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Music for the New Translation of the Roman Missal.

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Presentation on theme: "Music for the New Translation of the Roman Missal."— Presentation transcript:

1 Music for the New Translation of the Roman Missal

2 Music We do not sing at the liturgy, rather, we sing the liturgy. When ritual prayer is enshrined in music that is accessible, prayerful, and engaging - then the liturgy is elevated to a true act of worship. Prayer is expressed in a more effective way when it is celebrated through music.

3 Music Music in liturgy is not about choosing our favourite hymns. Worship is not entertainment or nostalgia, rather it is an encounter with God. The more closely music is connected to the liturgical action, the more prayerful liturgy becomes. This promotes unity among the assembly with God, and allows the sacred rites to speak to our hearts.

4 What is the GIRM? The General Instruction of the Roman Missal The Churchs official how-to and why-to manual for celebrating Eucharist; A canonical (i.e., legal) document; The 1969 version was published in the 1974 Sacramentary; This is the 5th revision of the 1969 edition.

5 What is the GIRM? It describes the function of music in the various parts of the Mass, as well as indicating when certain parts of the Mass (such as the Communion Hymn) should begin or be sung. It lays out the foundation on how to be servant or minister of the Churchs liturgy.

6 Where does the GIRM come from? 1.1969: 1 st edition issued with the new Latin Roman Missal of Vatican II; 2.2000: 5 th edition issued in Latin by the Congregation for Divine Worship and Discipline of the Sacraments, Rome; 3.2002: New Missale Romanum issued in Latin, as well as a revised version of the 2000 GIRM; 4.Translated by ICEL; 5.Translation approved by all the bishops of Canada; 6.Sent to the Holy See (Rome) for recognitio.

7 Why a new translation of the Roman Missal? Original translations after Vatican II done quickly, always with intention of revision; In 2001, Rome issued a new protocol on translation, (Liturgiam authenticum) asking that the principle of formal equivalence be used: Translation should be more literal, closer to the Latin structure; 2002: New editio typica of the Latin issued; Translation: ICEL.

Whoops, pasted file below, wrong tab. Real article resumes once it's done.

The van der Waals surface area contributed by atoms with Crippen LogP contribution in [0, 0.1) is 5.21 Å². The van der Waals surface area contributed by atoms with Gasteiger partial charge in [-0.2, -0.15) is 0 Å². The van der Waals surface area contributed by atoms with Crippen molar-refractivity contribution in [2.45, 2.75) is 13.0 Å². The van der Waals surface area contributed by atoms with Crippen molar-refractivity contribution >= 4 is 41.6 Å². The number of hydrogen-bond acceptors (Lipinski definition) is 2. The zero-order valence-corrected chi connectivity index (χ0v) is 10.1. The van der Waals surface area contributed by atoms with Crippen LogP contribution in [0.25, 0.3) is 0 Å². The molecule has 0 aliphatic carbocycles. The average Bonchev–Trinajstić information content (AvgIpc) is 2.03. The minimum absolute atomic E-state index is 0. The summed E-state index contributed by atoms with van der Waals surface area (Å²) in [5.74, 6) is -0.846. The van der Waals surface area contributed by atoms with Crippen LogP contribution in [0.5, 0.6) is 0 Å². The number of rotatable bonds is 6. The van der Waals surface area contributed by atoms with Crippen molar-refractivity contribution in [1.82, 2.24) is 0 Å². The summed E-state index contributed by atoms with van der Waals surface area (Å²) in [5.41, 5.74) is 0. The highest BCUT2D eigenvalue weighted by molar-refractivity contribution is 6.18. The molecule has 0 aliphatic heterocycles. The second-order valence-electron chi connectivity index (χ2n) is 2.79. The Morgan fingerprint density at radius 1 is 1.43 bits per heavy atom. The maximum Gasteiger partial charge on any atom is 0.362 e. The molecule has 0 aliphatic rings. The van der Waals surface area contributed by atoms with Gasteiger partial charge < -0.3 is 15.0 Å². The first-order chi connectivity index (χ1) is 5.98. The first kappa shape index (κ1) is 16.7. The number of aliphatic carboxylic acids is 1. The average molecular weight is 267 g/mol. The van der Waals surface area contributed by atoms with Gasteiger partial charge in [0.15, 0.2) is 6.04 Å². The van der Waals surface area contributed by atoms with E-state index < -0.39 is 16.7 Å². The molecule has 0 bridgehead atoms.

8 Liturgiam authenticum prescribed a more direct and literal translation of the Latin into English, including greater fidelity to the sentence and paragraph structure of the original Latin text. Thus the work of translating the Roman Missal had to begin anew. New Directions for Translation

9 The last 35 years have allowed scholars the time to analyse the richness of the Latin liturgical vocabulary; Now they are attempting to use that knowledge in crafting a new and richer translation of the Latin Eucharistic texts into English; The purpose of a new translation is to bring out more clearly the scriptural and patristic (theological) references and nuances of the Latin texts, especially in the Eucharistic Prayers and Collects. New Directions for Translation

10 How is a new translation approved? Translation in English approved by all bishops of Canada and submitted to Rome for recognitio (approval); Recognitio for English translation for Canada given in March 2011; Preparation for implementation (publication); Implementation on First Sunday of Advent 2011.

11 Minor changes to how to celebrate Mass; For the liturgical assembly there will be changes to many of the responses, common prayers, and acclamations during the Eucharist; For the priest, it will involve a re-learning of almost every prayer of the Mass, both those proclaimed aloud and those recited silently. Changes

12 Consequently … New settings of the Ordinary of the Mass (the unchanging parts of the Mass) are needed. The National Liturgy Office of the Canadian Conference of Catholic Bishops commissioned 3 composers to prepare new settings: Geoffrey Angeles, Winnipeg John Dawson, Toronto Michel Guimont, Ottawa

13 The Greeting: The Lord be with you. And with your spirit. New Translation